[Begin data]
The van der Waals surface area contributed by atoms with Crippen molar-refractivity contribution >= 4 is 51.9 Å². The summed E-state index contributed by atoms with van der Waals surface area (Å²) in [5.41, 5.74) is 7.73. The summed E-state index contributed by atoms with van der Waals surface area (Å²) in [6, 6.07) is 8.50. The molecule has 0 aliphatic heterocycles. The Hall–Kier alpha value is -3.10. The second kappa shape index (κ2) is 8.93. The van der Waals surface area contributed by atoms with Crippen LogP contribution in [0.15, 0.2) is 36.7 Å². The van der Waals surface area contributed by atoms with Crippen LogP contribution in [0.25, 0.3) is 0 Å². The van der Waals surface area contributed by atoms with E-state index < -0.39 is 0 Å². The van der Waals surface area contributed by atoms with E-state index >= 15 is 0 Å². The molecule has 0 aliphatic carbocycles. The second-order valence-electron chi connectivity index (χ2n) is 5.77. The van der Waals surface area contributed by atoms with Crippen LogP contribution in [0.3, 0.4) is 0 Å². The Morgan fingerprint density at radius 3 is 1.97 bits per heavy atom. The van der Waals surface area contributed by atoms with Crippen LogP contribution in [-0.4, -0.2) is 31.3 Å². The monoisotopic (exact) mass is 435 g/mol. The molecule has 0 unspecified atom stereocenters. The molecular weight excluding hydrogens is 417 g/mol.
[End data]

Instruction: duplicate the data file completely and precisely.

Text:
The van der Waals surface area contributed by atoms with Crippen molar-refractivity contribution >= 4 is 51.9 Å². The summed E-state index contributed by atoms with van der Waals surface area (Å²) in [5.41, 5.74) is 7.73. The summed E-state index contributed by atoms with van der Waals surface area (Å²) in [6, 6.07) is 8.50. The molecule has 0 aliphatic heterocycles. The Hall–Kier alpha value is -3.10. The second kappa shape index (κ2) is 8.93. The van der Waals surface area contributed by atoms with Crippen LogP contribution in [0.15, 0.2) is 36.7 Å². The van der Waals surface area contributed by atoms with Crippen LogP contribution in [0.25, 0.3) is 0 Å². The van der Waals surface area contributed by atoms with E-state index < -0.39 is 0 Å². The van der Waals surface area contributed by atoms with E-state index >= 15 is 0 Å². The molecule has 0 aliphatic carbocycles. The second-order valence-electron chi connectivity index (χ2n) is 5.77. The van der Waals surface area contributed by atoms with Crippen LogP contribution in [0.3, 0.4) is 0 Å². The Morgan fingerprint density at radius 3 is 1.97 bits per heavy atom. The van der Waals surface area contributed by atoms with Crippen LogP contribution in [-0.4, -0.2) is 31.3 Å². The monoisotopic (exact) mass is 435 g/mol. The molecule has 0 unspecified atom stereocenters. The molecular weight excluding hydrogens is 417 g/mol.